70,000 people demand that Armani and Primark reveal where they make their clothes: Clean Clothes Campaign (CCC) says 70,000 people had demanded major garment brands and retailers Armani, Primark, Urban Outfitters, Forever 21 and Walmart to make transparency part of their New Year’s resolutions and publicly disclose the factories producing their clothes. Throughout January, activists will deliver golden boxes of signatures to luxury brand Armani and cost-cutter Primark in major European cities. Other targeted brands can also expect to find signatures left on their doorsteps, the organisation says. The campaign is led by Human Rights Watch, CCC, and International Labor Rights Forum (09 Jan). See also, European fashion brands urged to own up about supply chains (12 Jan). You can also see the CCC campaign page on this issue here.

Zalando joins forces with Fashion for Good: European online fashion retailer, Zalando, has become a partner of Fashion for Good in a project designed ‘to accelerate and scale sustainable innovation in the fashion industry’. The partnership looks set to provide Zalando with access to the various platforms affiliated to Fashion for Good, while adding to an ever-growing list of brands keen to work alongside the Amsterdam-headquartered organisation. (09 Jan – subscription required to read full article). [Ed’s note: Adidas also partnered with Fashion for Good during the week. See above.]

Where things stand with angora: From PETA UK: “The following companies have told PETA or its international affiliates that they will not be using angora in future collections. It’s quite a list! And these are just the brands that are based in, or have a strong presence in the UK. Globally, more than 300 companies have banned angora so far”: from Adidas, Aldi UK, Alex and Alexa, Alexa Chung, Allsaints and Anne Klein to Warehouse, WE Fashion, Whistles, The White Company, White Stuff, Yumi International and Zara (05 Jan).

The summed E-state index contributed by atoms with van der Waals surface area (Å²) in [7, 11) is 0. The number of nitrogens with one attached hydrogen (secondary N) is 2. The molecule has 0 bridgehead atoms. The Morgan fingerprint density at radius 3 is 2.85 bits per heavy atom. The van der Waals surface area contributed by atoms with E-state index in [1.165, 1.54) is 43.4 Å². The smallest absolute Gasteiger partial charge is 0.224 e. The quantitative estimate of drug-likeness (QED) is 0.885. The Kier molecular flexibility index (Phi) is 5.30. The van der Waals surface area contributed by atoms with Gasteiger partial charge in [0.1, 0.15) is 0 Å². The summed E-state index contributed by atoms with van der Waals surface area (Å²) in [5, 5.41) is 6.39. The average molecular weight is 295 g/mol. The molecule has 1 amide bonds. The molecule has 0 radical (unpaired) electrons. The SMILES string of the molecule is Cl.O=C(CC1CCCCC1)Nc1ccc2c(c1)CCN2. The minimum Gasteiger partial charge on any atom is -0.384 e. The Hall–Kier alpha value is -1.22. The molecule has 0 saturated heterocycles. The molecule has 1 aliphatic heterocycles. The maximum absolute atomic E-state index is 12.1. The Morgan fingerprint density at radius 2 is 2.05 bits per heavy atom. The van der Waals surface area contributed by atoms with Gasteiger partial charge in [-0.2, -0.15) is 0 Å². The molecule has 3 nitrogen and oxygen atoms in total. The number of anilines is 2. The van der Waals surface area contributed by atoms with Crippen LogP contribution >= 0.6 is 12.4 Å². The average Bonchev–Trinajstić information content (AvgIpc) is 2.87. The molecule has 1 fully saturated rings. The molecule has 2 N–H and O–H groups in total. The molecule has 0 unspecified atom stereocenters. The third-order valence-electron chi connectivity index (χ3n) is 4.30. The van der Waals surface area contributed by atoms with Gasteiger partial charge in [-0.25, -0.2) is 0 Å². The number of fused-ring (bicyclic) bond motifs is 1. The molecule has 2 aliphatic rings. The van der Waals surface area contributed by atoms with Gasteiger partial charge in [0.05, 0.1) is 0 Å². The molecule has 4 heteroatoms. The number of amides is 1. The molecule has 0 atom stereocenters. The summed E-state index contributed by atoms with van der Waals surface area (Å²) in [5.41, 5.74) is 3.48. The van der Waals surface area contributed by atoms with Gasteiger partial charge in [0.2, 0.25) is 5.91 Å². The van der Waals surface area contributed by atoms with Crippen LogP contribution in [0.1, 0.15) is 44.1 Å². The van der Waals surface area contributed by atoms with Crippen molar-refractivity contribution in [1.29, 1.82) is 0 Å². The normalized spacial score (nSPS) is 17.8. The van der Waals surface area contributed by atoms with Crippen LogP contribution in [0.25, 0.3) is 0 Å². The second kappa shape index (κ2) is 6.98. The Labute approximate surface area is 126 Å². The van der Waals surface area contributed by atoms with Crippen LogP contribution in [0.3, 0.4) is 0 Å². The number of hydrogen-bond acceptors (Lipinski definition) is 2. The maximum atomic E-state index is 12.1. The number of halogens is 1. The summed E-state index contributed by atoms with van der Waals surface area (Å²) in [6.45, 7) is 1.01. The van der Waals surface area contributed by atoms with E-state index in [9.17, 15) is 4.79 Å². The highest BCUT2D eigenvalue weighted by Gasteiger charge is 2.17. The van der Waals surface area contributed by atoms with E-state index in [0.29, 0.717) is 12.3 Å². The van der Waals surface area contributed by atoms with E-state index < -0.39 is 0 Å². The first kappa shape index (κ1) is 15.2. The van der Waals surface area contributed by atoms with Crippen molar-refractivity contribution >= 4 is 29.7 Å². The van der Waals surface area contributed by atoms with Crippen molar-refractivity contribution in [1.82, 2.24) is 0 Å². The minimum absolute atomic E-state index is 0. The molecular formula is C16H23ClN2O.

Primark’s new teaching resources explore its international supply chain: ETI member, Primark, has produced free curriculum-based teaching resources for UK secondary schools that can be accessed via their Our Ethics online webpage (04 Jan).

REPORTS, GUIDELINES AND STANDARDS

Industry unites in fight against microplastics: A new industry agreement for the prevention of microplastic release from synthetic textiles washing has been officially launched and endorsed by the European Commission. The European Textile and Apparel Confederation (Euratex), the International Association for Soaps, Detergents and Maintenance Products (A.I.S.E.), the European Outdoor Group (EOG), the European Man Made Fibres Association (CIRFS) and the Federation of European Sporting Goods Industry (FESI) struck an agreement to address the release of microplastic in the aquatic environment (16 Jan).

No one wants your used clothes anymore: For decades, the donation bin has offered consumers in rich countries a guilt-free way to unload their old clothing. In a virtuous and profitable cycle, a global network of traders would collect these garments, grade them, and transport them around the world to be recycled, worn again, or turned into rags and stuffing. Now that cycle is breaking down. Fashion trends are accelerating, new clothes are becoming as cheap as used ones, and poor countries are turning their backs on the second-hand trade. Without significant changes in the way that clothes are made and marketed, this could add up to an environmental disaster in the making (16 Jan). [Ed’s note: for an alternative view, see story below on Oxfam]

Norway to phase out fur farming by 2025: NOAH, an animal rights group in Norway, has reported a Norwegian government resolution that will see fur farming banned by 2025. Norway currently has 300 fur farms, with over 700,000 minks and 110,000 foxes killed each year (14 Jan). See also a story in Newsweek (15 Jan).